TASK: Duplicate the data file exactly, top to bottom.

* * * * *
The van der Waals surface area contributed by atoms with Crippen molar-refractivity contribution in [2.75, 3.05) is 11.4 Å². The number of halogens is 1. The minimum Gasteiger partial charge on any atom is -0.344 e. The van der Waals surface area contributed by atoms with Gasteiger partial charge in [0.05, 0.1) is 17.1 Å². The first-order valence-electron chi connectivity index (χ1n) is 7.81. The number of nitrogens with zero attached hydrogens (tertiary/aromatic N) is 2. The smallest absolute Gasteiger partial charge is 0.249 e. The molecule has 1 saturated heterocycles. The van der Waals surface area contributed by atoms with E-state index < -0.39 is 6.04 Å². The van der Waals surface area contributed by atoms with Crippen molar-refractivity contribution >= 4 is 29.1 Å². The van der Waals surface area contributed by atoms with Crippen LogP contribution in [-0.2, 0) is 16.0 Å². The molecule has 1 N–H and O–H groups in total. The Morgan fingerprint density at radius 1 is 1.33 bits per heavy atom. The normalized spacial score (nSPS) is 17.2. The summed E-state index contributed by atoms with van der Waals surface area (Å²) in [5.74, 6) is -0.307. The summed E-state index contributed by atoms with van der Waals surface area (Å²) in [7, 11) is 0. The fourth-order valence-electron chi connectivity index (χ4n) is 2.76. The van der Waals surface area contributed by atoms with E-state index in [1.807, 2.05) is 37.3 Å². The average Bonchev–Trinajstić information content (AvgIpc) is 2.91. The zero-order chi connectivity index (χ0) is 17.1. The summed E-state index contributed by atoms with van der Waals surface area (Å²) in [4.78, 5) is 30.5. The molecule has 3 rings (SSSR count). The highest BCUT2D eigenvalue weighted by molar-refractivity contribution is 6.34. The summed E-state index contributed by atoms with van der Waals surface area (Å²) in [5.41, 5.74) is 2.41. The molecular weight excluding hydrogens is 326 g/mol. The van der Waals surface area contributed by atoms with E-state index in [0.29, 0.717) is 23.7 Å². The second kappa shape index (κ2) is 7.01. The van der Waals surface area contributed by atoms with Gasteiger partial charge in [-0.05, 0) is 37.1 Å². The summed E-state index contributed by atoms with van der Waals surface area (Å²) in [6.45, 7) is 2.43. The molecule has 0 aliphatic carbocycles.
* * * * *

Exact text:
The van der Waals surface area contributed by atoms with Crippen molar-refractivity contribution in [2.75, 3.05) is 11.4 Å². The number of halogens is 1. The minimum Gasteiger partial charge on any atom is -0.344 e. The van der Waals surface area contributed by atoms with Gasteiger partial charge in [0.05, 0.1) is 17.1 Å². The first-order valence-electron chi connectivity index (χ1n) is 7.81. The number of nitrogens with zero attached hydrogens (tertiary/aromatic N) is 2. The smallest absolute Gasteiger partial charge is 0.249 e. The molecule has 1 saturated heterocycles. The van der Waals surface area contributed by atoms with E-state index < -0.39 is 6.04 Å². The van der Waals surface area contributed by atoms with Crippen molar-refractivity contribution >= 4 is 29.1 Å². The van der Waals surface area contributed by atoms with Crippen LogP contribution in [-0.2, 0) is 16.0 Å². The molecule has 1 N–H and O–H groups in total. The Morgan fingerprint density at radius 1 is 1.33 bits per heavy atom. The normalized spacial score (nSPS) is 17.2. The summed E-state index contributed by atoms with van der Waals surface area (Å²) in [5.74, 6) is -0.307. The summed E-state index contributed by atoms with van der Waals surface area (Å²) in [7, 11) is 0. The fourth-order valence-electron chi connectivity index (χ4n) is 2.76. The van der Waals surface area contributed by atoms with E-state index in [1.807, 2.05) is 37.3 Å². The average Bonchev–Trinajstić information content (AvgIpc) is 2.91. The zero-order chi connectivity index (χ0) is 17.1. The summed E-state index contributed by atoms with van der Waals surface area (Å²) in [4.78, 5) is 30.5. The molecule has 3 rings (SSSR count). The highest BCUT2D eigenvalue weighted by molar-refractivity contribution is 6.34. The summed E-state index contributed by atoms with van der Waals surface area (Å²) in [5.41, 5.74) is 2.41. The molecular weight excluding hydrogens is 326 g/mol. The van der Waals surface area contributed by atoms with E-state index in [0.29, 0.717) is 23.7 Å². The second kappa shape index (κ2) is 7.01. The van der Waals surface area contributed by atoms with Gasteiger partial charge in [-0.05, 0) is 37.1 Å². The summed E-state index contributed by atoms with van der Waals surface area (Å²) in [6.45, 7) is 2.43. The molecule has 0 aliphatic carbocycles.